Vessel transponders tracked from space show the ‘MV Wakashio’ crossed the Indian Ocean and entered the national waters (Exclusive Economic Zone) of Mauritius on 23 July just before 11pm, two days prior to it’s grounding on Sunday 25 July.  This raises questions about why the vessel’s GPS tracking did not indicate that it was heading toward an impact with land, or why local authorities did not intervene with sufficient warning, given the clear trajectory toward the island.  There should have been lessons from a previous vessel grounding in 2016, where an early intervention could have avoided an accident.

Satellite data can also reveal the speed of the vessel.  With the ‘MV Wakashio,’ it reveals that the vessel was travelling at 11 knots, which is standard for bulk carrier ships at sea, but more importantly did not show any slow down prior to impact.

2. Crowded shipping lanes around Mauritius

Satellite data also reveal how crowded global shipping lanes have become, making them impossible to manage through human eyes alone. Vessel traffic has increased four-fold in the past twenty years.

During the month of July, over 2000 vessels passed close by the Mauritian coast in one of the most concentrated shipping lanes in the world connecting Asia, Africa, Europe and Latin America (the historic trade route prior to the opening of the Suez Canal).  Comparing these mainstream shipping lane traffic with the trajectory of the ‘MV Wakashio’ would have revealed the ‘MV Wakashio’ had been on a collision course with Mauritius for several days and was much further North than other vessels using this shipping lane.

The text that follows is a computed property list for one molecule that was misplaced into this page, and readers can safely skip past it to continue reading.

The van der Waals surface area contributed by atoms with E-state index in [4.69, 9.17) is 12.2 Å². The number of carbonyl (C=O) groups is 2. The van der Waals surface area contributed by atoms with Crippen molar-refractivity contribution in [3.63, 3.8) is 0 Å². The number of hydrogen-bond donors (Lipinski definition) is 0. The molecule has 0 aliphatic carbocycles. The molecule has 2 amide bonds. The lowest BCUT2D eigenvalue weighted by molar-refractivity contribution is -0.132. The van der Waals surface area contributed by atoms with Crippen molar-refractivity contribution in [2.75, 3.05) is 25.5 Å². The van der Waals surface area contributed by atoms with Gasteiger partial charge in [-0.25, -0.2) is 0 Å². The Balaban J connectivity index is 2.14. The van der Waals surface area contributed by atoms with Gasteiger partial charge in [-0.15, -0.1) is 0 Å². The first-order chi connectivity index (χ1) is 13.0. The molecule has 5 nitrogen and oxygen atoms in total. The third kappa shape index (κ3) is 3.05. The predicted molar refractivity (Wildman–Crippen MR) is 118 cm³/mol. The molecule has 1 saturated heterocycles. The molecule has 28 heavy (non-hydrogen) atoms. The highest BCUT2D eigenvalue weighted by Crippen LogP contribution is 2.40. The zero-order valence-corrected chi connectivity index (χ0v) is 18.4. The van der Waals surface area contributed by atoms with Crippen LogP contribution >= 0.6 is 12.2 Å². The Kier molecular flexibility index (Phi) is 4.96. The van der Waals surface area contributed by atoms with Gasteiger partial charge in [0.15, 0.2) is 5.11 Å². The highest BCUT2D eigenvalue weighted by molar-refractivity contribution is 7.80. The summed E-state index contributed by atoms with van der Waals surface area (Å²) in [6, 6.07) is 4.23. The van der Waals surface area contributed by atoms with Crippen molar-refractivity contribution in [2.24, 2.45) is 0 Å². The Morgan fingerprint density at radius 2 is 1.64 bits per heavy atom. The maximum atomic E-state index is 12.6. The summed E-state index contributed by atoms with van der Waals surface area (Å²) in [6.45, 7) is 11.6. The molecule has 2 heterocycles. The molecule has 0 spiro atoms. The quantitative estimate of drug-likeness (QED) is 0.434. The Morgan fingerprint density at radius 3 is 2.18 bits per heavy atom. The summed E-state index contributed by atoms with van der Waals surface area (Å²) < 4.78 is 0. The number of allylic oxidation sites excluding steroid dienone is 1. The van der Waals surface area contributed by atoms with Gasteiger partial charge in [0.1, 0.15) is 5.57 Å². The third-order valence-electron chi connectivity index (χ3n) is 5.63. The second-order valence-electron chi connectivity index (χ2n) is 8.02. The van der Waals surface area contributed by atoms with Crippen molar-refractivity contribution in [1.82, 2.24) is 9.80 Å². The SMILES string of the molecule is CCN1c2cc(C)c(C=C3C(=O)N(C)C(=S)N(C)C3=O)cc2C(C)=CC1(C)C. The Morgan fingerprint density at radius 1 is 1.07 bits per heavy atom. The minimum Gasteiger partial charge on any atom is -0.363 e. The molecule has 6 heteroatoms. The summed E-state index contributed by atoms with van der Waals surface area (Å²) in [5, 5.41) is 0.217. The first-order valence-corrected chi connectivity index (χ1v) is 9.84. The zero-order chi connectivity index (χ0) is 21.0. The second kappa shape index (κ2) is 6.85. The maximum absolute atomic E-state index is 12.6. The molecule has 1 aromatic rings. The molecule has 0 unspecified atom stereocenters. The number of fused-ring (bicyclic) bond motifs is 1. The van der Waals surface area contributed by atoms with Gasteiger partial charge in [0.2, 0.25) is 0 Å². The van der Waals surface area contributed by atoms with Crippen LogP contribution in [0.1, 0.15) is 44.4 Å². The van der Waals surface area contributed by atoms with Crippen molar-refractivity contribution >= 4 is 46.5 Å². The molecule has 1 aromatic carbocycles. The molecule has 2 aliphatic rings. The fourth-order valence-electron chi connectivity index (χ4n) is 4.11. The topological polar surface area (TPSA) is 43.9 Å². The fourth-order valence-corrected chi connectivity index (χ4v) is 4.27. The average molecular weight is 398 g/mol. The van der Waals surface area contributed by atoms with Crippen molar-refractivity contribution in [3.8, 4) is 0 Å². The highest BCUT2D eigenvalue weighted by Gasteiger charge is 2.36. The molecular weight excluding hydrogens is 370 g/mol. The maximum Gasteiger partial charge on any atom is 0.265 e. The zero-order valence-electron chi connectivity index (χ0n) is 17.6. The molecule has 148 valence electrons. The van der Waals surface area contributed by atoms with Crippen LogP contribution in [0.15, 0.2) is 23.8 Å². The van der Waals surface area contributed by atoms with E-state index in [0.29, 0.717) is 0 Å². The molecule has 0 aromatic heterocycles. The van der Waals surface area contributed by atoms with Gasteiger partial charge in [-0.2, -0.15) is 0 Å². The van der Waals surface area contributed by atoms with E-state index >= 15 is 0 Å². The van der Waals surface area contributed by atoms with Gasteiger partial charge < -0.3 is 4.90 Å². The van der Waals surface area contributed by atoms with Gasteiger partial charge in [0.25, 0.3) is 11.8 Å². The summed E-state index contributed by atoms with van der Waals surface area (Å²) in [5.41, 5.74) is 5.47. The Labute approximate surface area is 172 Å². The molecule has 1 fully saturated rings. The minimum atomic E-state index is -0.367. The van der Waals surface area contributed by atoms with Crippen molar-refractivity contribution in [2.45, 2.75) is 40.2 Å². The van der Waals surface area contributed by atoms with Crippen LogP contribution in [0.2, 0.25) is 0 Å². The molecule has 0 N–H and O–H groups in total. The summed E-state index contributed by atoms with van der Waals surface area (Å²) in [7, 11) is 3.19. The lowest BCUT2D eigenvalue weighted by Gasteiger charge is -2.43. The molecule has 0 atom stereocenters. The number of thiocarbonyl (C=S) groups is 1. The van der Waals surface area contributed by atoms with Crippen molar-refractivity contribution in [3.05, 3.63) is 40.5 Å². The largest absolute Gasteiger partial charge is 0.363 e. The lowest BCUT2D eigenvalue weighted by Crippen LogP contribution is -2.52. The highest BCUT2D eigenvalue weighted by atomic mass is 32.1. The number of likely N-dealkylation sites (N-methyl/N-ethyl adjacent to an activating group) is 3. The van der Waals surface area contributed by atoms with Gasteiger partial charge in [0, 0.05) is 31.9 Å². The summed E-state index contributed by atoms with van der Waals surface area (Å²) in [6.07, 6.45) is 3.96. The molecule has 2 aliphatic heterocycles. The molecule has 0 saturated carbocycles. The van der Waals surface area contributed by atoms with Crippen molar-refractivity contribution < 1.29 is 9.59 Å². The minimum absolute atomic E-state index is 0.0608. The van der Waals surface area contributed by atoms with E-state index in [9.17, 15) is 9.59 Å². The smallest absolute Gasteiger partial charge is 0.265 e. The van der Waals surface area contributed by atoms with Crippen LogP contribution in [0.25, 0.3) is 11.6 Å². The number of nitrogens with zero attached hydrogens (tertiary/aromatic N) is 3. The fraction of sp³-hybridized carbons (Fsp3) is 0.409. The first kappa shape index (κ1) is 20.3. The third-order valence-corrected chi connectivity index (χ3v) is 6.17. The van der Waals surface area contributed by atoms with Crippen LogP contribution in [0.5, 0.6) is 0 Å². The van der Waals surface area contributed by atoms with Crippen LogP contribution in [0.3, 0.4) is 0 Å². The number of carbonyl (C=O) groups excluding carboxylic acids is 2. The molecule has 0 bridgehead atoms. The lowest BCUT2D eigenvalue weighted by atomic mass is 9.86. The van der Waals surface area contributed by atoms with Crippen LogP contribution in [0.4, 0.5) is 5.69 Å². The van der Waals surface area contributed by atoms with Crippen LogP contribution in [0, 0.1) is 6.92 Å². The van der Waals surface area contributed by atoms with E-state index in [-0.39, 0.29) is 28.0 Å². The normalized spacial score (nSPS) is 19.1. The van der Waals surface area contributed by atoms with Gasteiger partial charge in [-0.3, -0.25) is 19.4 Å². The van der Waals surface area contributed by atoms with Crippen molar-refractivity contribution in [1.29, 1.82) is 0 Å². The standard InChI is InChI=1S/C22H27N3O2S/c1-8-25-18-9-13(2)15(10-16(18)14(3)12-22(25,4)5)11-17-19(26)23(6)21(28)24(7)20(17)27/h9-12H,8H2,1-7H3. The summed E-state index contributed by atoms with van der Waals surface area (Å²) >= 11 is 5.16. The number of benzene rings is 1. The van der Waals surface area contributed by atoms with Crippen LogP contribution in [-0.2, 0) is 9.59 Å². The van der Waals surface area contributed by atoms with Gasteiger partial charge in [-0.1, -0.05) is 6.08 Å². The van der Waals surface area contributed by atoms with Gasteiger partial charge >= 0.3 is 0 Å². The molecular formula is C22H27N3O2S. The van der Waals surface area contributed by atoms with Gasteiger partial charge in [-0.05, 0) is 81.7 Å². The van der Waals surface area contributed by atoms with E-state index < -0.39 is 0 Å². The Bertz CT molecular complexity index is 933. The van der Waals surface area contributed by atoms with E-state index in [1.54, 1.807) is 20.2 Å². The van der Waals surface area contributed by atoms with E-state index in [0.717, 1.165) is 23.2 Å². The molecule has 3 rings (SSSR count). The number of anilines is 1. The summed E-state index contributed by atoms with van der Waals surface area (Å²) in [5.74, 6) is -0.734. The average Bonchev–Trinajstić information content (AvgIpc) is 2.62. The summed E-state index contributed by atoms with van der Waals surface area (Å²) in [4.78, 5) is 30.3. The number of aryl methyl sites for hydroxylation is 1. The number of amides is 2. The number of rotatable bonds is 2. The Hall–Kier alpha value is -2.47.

The international shipping community has often called for ‘free passage of the oceans,’ yet this places significant risk on the coastlines of these countries, which often house some of the poorest and marginalized members of society. With the added impact of climate change on these communities, this raises the question whether there should be greater support for such coastal communities by international shipping firms that traverse national waters and create a higher risk, as has been seen with the ‘MV Wakashio.’

The 2002 oil spill of the Liberian-flagged, Greek-operated Oil Tanker ‘MV Prestige’ in Southern Spain also reveals the paradox of accountability.  Having been rejected from several ports for safety reasons, the ‘MV Prestige’ split open in a storm leading to 80% of the 77,000 tons of oil on board being leaked along the coastlines of Spain, Portugal and France, after Government officials had underestimated the potential risk and leading to Spain’s worst ecological disaster.  The clean up cost was estimated at over $1 billion, which eventually led to a complex 16 year journey to claim these damages.

Such costs would be prohibitive for small island states to cover, and satellite data can provide for clearer accountability of actions.

3. The rescue efforts can also be tracked via satellite